Determining the Moisture Levels of Fertilizer via Near-Infrared Spectroscopy

Determining the Moisture Levels of Fertilizer via Near-Infrared Spectroscopy

Image Credit: Metrohm AG

Blooms or Bombs?

It is crucial that sufficient crops are produced each year to supply enough food, clothing and other products as the worldwide population increase steadily. Crops like soy, corn, wheat and cotton take in nutrients from the soil they are grown in.

Fertilizers play a key part in supplying these crops with the nutrients they require for proper growth. Ammonium nitrate (NH4NO3) is a crucial ingredient in the production of high quality, effective fertilizers. It is a good source of ammonium and nitrogen for plants.

Ammonium nitrate is cheap to buy and usually safe to handle as it is produced as small beads similar in appearance to kitchen salt, but storing it can be challenging. The compound absorbs moisture over time, which results in the clumping of the individual beads into a larger block.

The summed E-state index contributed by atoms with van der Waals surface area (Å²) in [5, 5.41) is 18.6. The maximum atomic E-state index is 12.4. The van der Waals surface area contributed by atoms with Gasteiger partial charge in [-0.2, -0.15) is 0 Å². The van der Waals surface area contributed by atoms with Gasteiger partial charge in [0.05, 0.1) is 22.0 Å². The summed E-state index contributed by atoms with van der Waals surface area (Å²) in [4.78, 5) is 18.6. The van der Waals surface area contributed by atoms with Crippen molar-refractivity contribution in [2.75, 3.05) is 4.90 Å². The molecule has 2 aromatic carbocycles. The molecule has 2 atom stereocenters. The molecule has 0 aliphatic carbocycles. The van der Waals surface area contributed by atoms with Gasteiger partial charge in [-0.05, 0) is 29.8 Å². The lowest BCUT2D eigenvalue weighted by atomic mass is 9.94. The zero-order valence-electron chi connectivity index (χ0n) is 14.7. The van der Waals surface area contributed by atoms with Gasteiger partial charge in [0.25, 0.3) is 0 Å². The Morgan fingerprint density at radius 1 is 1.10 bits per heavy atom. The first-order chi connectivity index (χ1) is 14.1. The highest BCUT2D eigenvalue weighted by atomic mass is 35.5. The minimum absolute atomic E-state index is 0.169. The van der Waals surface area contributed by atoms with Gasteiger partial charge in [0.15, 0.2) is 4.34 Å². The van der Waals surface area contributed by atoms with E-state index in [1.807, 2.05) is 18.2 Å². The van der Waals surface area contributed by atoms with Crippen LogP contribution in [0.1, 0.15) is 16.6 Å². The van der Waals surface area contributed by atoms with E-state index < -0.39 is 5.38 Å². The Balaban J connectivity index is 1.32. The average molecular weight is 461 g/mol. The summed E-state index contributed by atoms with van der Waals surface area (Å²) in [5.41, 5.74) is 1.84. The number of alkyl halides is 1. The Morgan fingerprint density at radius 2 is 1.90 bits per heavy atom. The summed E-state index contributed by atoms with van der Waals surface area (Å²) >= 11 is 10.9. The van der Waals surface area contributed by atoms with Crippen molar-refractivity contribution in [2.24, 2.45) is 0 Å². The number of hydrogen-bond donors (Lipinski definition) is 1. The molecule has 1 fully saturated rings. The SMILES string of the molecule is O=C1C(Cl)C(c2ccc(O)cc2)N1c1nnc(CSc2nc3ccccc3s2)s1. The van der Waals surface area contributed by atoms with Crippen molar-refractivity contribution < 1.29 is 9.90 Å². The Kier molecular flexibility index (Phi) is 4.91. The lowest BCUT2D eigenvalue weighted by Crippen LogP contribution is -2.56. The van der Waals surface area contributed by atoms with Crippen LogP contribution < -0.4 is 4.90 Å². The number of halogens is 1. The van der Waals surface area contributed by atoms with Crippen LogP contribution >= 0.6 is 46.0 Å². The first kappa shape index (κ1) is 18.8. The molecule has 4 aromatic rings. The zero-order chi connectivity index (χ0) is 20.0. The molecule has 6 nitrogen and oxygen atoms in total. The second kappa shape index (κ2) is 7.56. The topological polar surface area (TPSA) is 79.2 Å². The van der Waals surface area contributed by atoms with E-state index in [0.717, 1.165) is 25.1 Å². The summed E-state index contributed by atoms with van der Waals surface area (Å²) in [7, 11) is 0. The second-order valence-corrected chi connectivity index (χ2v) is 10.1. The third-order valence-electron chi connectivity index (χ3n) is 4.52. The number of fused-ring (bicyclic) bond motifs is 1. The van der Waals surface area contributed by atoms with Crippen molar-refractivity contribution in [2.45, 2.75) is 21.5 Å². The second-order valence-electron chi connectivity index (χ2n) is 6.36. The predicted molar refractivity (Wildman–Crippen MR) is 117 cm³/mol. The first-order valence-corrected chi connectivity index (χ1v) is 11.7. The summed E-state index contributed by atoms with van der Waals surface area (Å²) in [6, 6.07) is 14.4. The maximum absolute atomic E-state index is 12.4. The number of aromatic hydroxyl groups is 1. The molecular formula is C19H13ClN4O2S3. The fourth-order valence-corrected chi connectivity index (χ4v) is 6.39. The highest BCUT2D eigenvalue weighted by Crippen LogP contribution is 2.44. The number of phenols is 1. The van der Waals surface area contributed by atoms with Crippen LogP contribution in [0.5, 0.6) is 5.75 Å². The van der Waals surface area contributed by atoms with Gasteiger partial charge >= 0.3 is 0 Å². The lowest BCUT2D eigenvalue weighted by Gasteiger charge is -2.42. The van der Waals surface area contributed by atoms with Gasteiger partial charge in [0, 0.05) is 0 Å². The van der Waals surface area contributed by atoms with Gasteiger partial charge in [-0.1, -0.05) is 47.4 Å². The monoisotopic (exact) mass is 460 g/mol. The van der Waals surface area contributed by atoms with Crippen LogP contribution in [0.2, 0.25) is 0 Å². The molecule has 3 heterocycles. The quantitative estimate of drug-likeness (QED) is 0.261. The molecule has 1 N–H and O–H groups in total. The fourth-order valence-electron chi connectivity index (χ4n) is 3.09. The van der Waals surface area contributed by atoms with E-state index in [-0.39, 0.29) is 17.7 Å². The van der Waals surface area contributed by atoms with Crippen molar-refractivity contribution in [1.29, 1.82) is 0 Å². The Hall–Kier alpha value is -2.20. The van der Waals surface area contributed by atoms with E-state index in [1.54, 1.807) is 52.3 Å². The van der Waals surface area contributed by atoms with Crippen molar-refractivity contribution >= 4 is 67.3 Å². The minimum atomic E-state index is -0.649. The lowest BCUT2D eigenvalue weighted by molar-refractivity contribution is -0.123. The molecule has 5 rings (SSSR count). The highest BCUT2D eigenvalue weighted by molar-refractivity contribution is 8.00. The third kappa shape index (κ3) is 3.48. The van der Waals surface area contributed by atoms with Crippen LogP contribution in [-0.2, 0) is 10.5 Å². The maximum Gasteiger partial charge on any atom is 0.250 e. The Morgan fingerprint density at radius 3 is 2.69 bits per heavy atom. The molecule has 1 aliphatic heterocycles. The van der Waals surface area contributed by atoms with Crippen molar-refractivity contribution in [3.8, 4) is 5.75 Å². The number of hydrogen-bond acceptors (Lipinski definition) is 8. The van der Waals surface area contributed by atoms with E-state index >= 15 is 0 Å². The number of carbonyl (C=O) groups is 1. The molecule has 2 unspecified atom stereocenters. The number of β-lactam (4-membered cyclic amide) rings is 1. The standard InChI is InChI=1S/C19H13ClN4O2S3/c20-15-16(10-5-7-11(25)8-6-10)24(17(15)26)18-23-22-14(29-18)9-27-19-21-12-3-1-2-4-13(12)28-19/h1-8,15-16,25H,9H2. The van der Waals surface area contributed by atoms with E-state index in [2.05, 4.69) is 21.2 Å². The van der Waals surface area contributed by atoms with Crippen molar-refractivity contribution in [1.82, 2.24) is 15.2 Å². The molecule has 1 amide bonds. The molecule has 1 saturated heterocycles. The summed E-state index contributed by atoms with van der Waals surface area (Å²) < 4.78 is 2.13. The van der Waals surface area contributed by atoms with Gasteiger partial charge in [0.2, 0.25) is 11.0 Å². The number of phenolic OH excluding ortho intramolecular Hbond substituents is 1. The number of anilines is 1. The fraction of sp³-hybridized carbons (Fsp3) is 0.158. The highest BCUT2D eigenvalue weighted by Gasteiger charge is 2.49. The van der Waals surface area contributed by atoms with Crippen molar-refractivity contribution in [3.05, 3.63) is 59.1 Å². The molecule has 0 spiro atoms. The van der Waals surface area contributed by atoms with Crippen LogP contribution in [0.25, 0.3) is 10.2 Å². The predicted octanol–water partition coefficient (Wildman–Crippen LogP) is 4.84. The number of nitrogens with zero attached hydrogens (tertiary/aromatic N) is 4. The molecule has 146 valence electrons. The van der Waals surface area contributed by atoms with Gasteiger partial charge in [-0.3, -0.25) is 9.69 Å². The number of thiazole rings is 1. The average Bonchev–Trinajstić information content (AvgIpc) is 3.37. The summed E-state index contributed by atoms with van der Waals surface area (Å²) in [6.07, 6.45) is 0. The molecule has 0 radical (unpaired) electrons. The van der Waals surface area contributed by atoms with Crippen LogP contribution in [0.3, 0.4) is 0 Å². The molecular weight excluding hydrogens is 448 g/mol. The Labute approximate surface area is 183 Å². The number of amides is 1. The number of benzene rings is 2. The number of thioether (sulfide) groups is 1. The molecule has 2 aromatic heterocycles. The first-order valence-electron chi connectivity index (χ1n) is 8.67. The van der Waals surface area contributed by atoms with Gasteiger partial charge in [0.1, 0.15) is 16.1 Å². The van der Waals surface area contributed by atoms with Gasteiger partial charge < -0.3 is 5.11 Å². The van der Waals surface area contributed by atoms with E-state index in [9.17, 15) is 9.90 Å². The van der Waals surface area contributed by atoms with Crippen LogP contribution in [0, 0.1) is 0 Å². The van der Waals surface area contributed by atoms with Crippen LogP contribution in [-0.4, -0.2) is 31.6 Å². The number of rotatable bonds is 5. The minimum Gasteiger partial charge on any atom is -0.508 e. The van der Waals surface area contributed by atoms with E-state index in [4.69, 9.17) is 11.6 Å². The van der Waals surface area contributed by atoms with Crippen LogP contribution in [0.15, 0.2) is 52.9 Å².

Determining the Moisture Levels of Fertilizer via Near-Infrared Spectroscopy

Image Credit: Metrohm AG

An explosion can be triggered when such a large quantity of compacted ammonium nitrate is exposed to intense heat. Ammonium nitrate has been involved in at least 30 disasters and terrorist attacks over the last century.

One of the most recent occurrences and one of the largest industrial disasters ever linked to NH4NO3 was a blast in Beirut on the evening of August 4th, 2020, where an ammonium nitrate explosion killed at least 220 people and injured more than 5000.

Moisture Analysis Methods for Fertilizers

It is crucial to control the moisture content during the production process of ammonium nitrate. A low moisture content is preferable, but unnecessary excess drying results in further manufacturing costs. 

Regulations for different fertilizers vary around the world, but local legal limits ensure that the maximum amount of water present must not be exceeded. So, reliable, rapid and accurate techniques for the determination of moisture are needed.